Aligning Grids

All grids passed into a a function node have to have the same transform. If they don’t, there is an error and the user has to make sure that they align. This is important because there are different ways to align grids and which one is used can have a big impact on performance and final result.

There are two main ways to align grids: with the Sample Grid or with the Resample Grid node. The main difference is that when the Sample Grid node is used, the result it a field, so the topology does not affect the topology of the output of the function node.


Grids contain all information necesssary to display them, so they can just be connected to a viewer (which has to be changed to support grids) without the need for a geometry socket.

Modifying SDFs

The image below shows two nodes that can be used to work with SDFs. Many more nodes are possible of course.


This section serves as an example for how to differentiate nodes that deal with individual grids and those that work on all grids in a volume.



  1. Why a new socket type? A separate socket type maps more naturally to how people use grids. The definition of fields would have to be extended to contain data from the context like the active voxels. Then the field itself would affect the context it’s evaluated in. Also, because grids can be standalone data, the design constraints are different than for processing attributes on other geometry types.
  2. Is there other data that would be processed similarly? Yes. Lists could be processed separately from geometry in a similar way, at the cost of more manual domain handling. Making geometry data flow more explicit would often be helpful too. It’s also possible to imagine sockets for acceleration structures like 2D grids or KD-Trees in the future.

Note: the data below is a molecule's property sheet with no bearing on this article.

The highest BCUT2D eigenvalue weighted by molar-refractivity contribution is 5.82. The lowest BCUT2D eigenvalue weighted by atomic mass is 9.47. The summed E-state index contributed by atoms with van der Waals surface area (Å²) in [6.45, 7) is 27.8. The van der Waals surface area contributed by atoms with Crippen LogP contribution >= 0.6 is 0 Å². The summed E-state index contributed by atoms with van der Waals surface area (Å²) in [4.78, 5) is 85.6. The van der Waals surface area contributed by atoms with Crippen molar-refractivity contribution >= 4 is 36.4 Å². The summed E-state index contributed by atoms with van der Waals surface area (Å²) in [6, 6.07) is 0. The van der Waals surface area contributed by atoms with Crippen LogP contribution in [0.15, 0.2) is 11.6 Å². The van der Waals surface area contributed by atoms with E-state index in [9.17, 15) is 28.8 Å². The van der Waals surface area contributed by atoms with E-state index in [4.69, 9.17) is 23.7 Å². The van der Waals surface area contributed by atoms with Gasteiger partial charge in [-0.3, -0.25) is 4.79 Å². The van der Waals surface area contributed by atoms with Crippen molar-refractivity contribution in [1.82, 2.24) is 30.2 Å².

Revision History
  • Renamed SDF sockets to SDF Grid
  • Added Voxel Coordinate node
  • Changed Voxel Center node to Position
  • Changed advect velocity inputs to fields
  • Added units to some inputs
  • Mesh to Density Grid, Density Grid to Mesh
    • Partially filled boundary voxels mostly only make sense for density and not so much for e.g. temperature.
  • Mesh to SDF Grid
    • “SDF” is just a math function, while a grid is a rasterized function.
      • Also applies to Offset SDF and Union SDF.
    • Exposing the boundary thickness (“bandwidth”) might be a good teaching moment.
  • Density to SDF Grid, SDF to Density Grid
    • Whatever grid is passed into the former node is interpreted as density (0 is “empty”).
    • Needs a threshold input.
  • “Voxel Size” input requires logarithmic input slider to avoid crashing things too easily.
    • This way we don’t really need the resolution input anymore which mainly exists to solve that problem.